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The Theory and Practice of War: Contentment
© 09.24.07 By D. Eric Williams

This article originally appeared in the September 27th edition of the Cottonwood Chronicle

In seeking a biblical understanding of the theory and practice of war, it is important to take note of everything the Scripture has to say about the topic - no matter how inconsequential it may seem to us. Thus, when we look to the New Testament we eventually find ourselves in Luke 3:14. There we read that a group of soldiers came to John the Baptist and asked, And we, what shall we do?" And he said to them, "Do not extort money from anyone by threats or by false accusation, and be content with your wages.

It is improbable these were non-Jewish soldiers. Most likely they were Jewish men or proselytes in the employ of Herod Antipas or Philip. They may have been Jews who served in the Roman Legions (this was common enough in the first century). The third possibility is they were temple guards employed by the Priestly caste. In any case they were men who were armed and who had authority beyond their own bluster or physical presence.

In a nut shell, John said they must not use their military might as a means of personal gain. He tells them they should not "shake down" people for money or other personal favors. The Greek literally means "to shake thoroughly" as in, "to do violence." It is easy to see how this would be a temptation even if the soldiers were of Jewish blood. If they found they were a little short of cash, who would be able to stop them from "shaking down" an innocent bystander? After all, the Jewish people were under the heel of the Romans. A man who cast his lot in with the Empire was largely protected from any consequences he might face for grinding that Roman heel just a bit harder.

John also told the soldiers not to accuse anyone falsely. To better understand John's prohibition, we need to remember that the various military entities also functioned as local police. John was saying they should not use their authority to blackmail anyone. If the attempt to physically shake someone down was unsuccessful, well, it would have been an easy matter to cook up a story against a local peasant and falsely accuse him of a crime. After all, how could a private individual hope to prove his case against the police?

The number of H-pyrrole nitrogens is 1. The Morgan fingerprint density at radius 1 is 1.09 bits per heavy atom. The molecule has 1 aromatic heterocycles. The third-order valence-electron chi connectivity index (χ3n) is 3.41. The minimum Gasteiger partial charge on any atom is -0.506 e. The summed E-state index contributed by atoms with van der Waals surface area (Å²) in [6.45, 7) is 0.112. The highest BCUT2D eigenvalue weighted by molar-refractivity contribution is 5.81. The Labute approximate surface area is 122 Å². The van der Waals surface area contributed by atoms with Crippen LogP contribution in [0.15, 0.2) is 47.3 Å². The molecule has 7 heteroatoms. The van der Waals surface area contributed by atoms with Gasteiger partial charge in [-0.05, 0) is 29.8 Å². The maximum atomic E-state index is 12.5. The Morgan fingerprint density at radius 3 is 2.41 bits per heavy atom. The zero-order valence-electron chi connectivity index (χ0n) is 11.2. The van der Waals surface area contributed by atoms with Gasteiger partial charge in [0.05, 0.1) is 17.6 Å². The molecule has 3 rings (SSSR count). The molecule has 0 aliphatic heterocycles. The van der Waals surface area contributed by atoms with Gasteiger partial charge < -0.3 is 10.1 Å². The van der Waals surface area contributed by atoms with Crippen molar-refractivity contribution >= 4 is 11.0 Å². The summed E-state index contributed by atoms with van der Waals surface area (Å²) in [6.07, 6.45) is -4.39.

John finally admonished the soldiers to be satisfied with their wages. The wage of the Roman Legionnaire (or provincial soldier), would have consisted of money and rations and presumably barracks housing (at least while on duty). Thus we see that John summed up the first two demands by telling the soldiers to live on the salary they received.

Now then, how does this add to our understanding of a biblical theory and practice of war? Well, if no individual soldier is supposed to shake someone down for money or accuse them falsely for gain (but to be content with what they already have), it stands to reason no national army should threaten war or actually go to war in order to extract wealth from another nation. (Take note: John did not qualify his demands by saying it was okay to do shake down or extort someone if a commanding officer ordered it.)

Therefore a desire for territory, natural resources, increased industrial capability, a greater population base and so on, are not legitimate reasons for war.

(Be sure to check out www.cottonwoodcommunitychurch.org and www.dewms.com for additional essays on the theory and practice of war).

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